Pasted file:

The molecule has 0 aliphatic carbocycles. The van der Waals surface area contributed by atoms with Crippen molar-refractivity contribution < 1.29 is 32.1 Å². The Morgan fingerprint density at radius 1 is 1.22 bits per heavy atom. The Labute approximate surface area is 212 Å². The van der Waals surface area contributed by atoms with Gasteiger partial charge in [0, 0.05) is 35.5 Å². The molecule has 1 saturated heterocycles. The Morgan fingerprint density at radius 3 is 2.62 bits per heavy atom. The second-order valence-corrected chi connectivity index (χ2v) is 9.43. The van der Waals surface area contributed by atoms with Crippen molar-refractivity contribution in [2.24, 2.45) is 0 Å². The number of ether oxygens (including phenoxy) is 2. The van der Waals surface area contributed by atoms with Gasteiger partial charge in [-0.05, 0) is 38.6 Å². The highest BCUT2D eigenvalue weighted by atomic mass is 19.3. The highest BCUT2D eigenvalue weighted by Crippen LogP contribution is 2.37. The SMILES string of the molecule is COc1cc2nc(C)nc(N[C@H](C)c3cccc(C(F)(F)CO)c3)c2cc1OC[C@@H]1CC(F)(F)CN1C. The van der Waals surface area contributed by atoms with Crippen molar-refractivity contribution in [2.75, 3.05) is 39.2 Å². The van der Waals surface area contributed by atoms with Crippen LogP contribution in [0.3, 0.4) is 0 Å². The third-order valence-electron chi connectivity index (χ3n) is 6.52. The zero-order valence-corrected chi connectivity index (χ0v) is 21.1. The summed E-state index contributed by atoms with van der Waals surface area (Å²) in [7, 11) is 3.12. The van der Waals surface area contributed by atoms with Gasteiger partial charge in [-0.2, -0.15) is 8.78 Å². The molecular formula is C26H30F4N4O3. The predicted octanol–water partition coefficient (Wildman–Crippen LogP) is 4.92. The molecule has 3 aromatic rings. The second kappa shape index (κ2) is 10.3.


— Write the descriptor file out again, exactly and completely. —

The molecule has 0 aliphatic carbocycles. The van der Waals surface area contributed by atoms with Crippen molar-refractivity contribution < 1.29 is 32.1 Å². The Morgan fingerprint density at radius 1 is 1.22 bits per heavy atom. The Labute approximate surface area is 212 Å². The van der Waals surface area contributed by atoms with Gasteiger partial charge in [0, 0.05) is 35.5 Å². The molecule has 1 saturated heterocycles. The Morgan fingerprint density at radius 3 is 2.62 bits per heavy atom. The second-order valence-corrected chi connectivity index (χ2v) is 9.43. The van der Waals surface area contributed by atoms with Crippen molar-refractivity contribution in [2.24, 2.45) is 0 Å². The number of ether oxygens (including phenoxy) is 2. The van der Waals surface area contributed by atoms with Gasteiger partial charge in [-0.05, 0) is 38.6 Å². The highest BCUT2D eigenvalue weighted by atomic mass is 19.3. The highest BCUT2D eigenvalue weighted by Crippen LogP contribution is 2.37. The SMILES string of the molecule is COc1cc2nc(C)nc(N[C@H](C)c3cccc(C(F)(F)CO)c3)c2cc1OC[C@@H]1CC(F)(F)CN1C. The van der Waals surface area contributed by atoms with Crippen molar-refractivity contribution in [2.75, 3.05) is 39.2 Å². The van der Waals surface area contributed by atoms with Crippen LogP contribution in [0.3, 0.4) is 0 Å². The third-order valence-electron chi connectivity index (χ3n) is 6.52. The zero-order valence-corrected chi connectivity index (χ0v) is 21.1. The summed E-state index contributed by atoms with van der Waals surface area (Å²) in [7, 11) is 3.12. The van der Waals surface area contributed by atoms with Gasteiger partial charge in [-0.2, -0.15) is 8.78 Å². The molecular formula is C26H30F4N4O3. The predicted octanol–water partition coefficient (Wildman–Crippen LogP) is 4.92. The molecule has 3 aromatic rings. The second kappa shape index (κ2) is 10.3.